Teen fighting cancer to meet idol LeBron James after all

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Ebony Nettles-Bey was a trending topic on Twitter this week.

The 16-year-old is a junior forward for the Verona Area High School girl’s basketball team in Verona, Wisconsin. Last October, Nettles-Bey was diagnosed with stage four Rhabdomyosarcoma, a rare form of cancer.

The disease and subsequent chemotherapy treatments led Nettles-Bey to lose her hair and shed ten pounds.

The teen said doctors told her she wouldn’t have the strength to continue playing basketball, but she didn’t listen. She’s the team’s starting forward.

Her inspiring story led teammates and friends to start a hashtag, #LeBronMeetEbony, in hopes the campaign could earn her a meeting with the NBA superstar. It briefly became a trending topic on Twitter, according to Madison.com’s Rob Hernandez. James is Ebony’s favorite player.

Nettles-Bey told Madison television station WKOW-TV basketball gives her all the inspiration she needs:

“It kind of relates to cancer. If you give up in a game, like if you’re getting blown out or something, then you’ll lose but if you keep fighting back and stuff, then you still have a chance to win. I’m going to beat it. I think that if I give up, I will die, but if I keep like being strong and stuff then, I won’t.”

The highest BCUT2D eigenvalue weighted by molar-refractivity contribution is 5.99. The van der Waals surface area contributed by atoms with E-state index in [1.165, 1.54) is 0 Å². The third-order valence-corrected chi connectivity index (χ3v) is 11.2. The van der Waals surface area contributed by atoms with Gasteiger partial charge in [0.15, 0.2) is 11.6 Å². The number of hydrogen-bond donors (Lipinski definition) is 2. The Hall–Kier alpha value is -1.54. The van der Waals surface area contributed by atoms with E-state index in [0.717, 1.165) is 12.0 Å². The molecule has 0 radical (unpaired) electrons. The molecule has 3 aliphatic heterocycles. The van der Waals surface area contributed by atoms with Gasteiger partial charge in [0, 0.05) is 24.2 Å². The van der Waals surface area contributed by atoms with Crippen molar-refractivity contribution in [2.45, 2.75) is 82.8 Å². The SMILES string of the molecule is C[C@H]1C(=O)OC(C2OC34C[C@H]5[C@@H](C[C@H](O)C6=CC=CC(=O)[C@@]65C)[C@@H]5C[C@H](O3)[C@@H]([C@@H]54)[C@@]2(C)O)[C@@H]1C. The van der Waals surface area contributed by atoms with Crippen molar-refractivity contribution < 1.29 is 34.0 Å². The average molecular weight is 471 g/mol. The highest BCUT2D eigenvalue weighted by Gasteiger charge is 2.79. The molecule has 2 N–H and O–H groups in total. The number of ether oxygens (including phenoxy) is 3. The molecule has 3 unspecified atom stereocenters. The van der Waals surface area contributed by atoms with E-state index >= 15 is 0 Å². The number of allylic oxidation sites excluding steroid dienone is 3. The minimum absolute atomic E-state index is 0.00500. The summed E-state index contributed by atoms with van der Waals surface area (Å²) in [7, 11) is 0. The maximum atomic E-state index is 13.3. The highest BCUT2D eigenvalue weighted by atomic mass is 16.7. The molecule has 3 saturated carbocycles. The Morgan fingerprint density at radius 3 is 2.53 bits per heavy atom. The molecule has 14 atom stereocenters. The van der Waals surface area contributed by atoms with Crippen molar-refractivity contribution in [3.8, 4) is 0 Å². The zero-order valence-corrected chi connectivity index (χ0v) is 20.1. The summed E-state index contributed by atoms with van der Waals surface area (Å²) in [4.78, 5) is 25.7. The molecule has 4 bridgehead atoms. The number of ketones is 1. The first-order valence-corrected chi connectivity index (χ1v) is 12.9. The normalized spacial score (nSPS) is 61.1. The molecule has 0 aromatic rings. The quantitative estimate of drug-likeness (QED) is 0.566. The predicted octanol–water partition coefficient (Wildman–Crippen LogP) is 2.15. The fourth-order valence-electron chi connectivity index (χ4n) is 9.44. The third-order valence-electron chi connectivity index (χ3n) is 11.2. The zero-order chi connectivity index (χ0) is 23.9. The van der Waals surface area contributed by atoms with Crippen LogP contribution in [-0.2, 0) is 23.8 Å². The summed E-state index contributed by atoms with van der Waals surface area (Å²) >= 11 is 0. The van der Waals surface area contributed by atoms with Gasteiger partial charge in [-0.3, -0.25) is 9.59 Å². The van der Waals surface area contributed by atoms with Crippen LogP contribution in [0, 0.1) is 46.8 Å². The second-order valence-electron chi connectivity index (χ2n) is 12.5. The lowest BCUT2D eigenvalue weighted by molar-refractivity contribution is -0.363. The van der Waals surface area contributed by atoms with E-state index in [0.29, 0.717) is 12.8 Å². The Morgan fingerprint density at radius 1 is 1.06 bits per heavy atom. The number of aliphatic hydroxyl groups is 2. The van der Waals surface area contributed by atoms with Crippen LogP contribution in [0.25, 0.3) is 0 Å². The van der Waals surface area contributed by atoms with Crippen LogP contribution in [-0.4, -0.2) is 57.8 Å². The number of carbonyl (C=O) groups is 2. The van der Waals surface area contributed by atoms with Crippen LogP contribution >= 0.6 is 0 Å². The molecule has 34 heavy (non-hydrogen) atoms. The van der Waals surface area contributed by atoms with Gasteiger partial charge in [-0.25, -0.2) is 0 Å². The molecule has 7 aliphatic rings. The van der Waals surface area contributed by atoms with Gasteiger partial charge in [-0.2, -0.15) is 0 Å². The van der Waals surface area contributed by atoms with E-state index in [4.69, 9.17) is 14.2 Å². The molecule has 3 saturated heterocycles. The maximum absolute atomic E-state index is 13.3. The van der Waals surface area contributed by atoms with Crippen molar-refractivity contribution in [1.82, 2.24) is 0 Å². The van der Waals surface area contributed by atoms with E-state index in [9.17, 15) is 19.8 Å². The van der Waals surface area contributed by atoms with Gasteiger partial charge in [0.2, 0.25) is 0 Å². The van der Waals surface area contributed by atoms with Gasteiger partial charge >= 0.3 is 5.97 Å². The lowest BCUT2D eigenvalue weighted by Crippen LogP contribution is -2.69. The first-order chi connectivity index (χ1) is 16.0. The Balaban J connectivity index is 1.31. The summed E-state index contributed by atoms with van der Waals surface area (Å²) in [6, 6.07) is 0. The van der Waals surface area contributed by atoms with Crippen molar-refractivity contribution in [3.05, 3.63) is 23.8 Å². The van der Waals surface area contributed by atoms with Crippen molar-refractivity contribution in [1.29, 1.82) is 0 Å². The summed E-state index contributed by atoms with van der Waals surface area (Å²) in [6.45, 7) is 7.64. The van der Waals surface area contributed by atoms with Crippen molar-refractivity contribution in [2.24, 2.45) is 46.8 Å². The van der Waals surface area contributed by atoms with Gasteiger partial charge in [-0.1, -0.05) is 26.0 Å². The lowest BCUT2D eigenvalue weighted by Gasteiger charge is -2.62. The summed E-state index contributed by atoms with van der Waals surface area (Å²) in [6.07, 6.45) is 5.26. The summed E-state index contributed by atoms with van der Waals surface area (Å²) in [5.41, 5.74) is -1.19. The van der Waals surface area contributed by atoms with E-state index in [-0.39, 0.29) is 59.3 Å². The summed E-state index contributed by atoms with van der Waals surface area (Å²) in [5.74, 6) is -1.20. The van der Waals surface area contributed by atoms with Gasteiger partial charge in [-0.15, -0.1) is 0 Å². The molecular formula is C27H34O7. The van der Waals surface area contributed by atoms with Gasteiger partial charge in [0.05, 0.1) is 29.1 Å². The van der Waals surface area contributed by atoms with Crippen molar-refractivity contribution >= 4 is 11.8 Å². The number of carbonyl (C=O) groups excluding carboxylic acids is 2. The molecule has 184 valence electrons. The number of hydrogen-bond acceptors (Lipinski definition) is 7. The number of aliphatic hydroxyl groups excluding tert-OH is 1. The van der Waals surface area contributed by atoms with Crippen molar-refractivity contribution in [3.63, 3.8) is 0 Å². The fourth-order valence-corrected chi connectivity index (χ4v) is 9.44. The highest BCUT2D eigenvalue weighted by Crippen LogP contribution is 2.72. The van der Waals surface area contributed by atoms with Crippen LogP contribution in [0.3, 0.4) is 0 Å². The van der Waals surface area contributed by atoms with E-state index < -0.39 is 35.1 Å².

The Miami Heat have reportedly been in contact with Nettles-Bey, who has a game later tonight.

*UPDATE* (5 p.m. ET)

Ebony will meet LeBron James next month, according to Verona Area High’s Athletic Director Mark Kryka. The Heat will be ‘in town’ to face the Milwaukee Bucks on March 29. The Bucks play their home games at the BMO Harris Bradley Center, which is about 90 miles east of Verona.

“It’s been unbelievable,” Kryka said of how the school has rallied around Ebony’s story. “It’s definitely brought the team closer together.”

Kryka said in a brief phone interview Thursday afternoon that Nettles-Bey just moved to the district this school year, and the community immediately rallied around her.

“I think all of the girls on our team are benefitting,” Kryka said. “The game of basketball isn’t as important to the girls now. They see the bigger picture.”

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